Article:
Landau, who worked closely with director James Cameron on the film’s transition to 3D, declared, “if they were to make Titanic again, it would be in 3D”. Landau also said that Fox were considering the re-release a ‘new release’. Due to this year marking the 100-year anniversary of the sinking of the Titanic, it was decided that the film would be once again be made available for cinemagoers aided by the newest technology.
Landau jovially discussed the reactions of stars Kate Winslet and Leo DiCaprio to the 3D conversion, revealed the lengthy process of the transition (which took 60 weeks of work and about $18 Million), answered questions about his favourite scene in the film, and how difficult it was to convince the studios to re-release the film. At the time this idea was being pitched, there had been no re-releases. The Lion King and The Phantom Menace are two that have been re-released since.
Landau informed us that there were actually more visual effect shots in Titanic than in Avatar, and the effects have remained exactly the same. In response to the common assumption that 3D is only effective at enhancing action sequences, Landau is adamant that 3D “actually enhances the dramatic sequences more”.
Though I only saw a selection of scenes from the film, it remains an awe-inspiring cinematic experience, and a groundbreaking technical achievement. Having not seen the film for what must be close to a decade (and not on a cinema screen since 1997, when I was still very young), the youth of the two leads (and they were only 18/19 at the time of filming) raised a chuckle, but it does hold up really well.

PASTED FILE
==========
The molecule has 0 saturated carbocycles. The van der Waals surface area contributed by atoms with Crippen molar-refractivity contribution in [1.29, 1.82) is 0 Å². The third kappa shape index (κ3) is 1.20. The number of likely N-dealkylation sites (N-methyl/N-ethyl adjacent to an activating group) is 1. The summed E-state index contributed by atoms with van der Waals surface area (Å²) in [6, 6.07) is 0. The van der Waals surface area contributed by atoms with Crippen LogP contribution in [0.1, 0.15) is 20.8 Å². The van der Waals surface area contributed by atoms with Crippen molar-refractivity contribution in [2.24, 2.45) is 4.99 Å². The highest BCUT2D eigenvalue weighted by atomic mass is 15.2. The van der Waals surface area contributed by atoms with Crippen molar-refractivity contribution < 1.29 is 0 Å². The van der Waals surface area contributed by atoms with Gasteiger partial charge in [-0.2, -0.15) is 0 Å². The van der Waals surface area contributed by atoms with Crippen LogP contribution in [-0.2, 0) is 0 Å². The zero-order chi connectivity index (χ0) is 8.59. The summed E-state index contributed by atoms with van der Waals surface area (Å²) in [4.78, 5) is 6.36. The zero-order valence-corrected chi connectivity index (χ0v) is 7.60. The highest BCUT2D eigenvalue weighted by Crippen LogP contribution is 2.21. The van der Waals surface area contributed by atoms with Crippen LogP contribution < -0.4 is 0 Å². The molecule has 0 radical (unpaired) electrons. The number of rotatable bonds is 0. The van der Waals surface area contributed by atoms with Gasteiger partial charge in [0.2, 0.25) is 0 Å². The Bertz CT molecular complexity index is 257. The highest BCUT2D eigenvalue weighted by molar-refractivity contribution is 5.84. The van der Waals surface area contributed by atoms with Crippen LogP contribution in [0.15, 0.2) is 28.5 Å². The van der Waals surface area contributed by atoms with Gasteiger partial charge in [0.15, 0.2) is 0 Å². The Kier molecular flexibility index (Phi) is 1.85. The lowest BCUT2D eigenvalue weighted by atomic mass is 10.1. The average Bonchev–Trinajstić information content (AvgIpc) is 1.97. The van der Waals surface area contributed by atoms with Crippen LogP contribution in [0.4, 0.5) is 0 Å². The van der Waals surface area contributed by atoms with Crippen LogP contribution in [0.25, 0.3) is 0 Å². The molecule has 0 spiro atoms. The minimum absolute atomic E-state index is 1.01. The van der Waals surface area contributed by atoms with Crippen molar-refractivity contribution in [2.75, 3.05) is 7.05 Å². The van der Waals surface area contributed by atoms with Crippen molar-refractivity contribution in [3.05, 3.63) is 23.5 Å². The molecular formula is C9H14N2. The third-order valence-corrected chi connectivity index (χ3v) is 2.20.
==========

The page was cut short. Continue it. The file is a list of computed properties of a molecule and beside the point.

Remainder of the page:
As for the 3D, it is mostly stunning, save for a few times when the moving shots seemed to be slightly blurry, and with the elimination of the ship’s lighting in the concluding stages, it was difficult to see the actor’s faces. But, the ship’s sinking is still one of the most breathtaking cinematic moments of all time – and it is made even more scary by the addition of the 3D, creating an experience which absorbs the audience so much that it feels as though they are situated on the ship themselves.
Still, for many young people – and pretty much everyone under the age of 20, seeing Titanic on the big screen is something they never would have experienced. On April the 5th there is an opportunity for these people, as well as lifelong fans of the film (and being one of the highest grossing films of all time, there are a lot of fans) to see the film again in the environment of a darkened cinema. Don't miss it.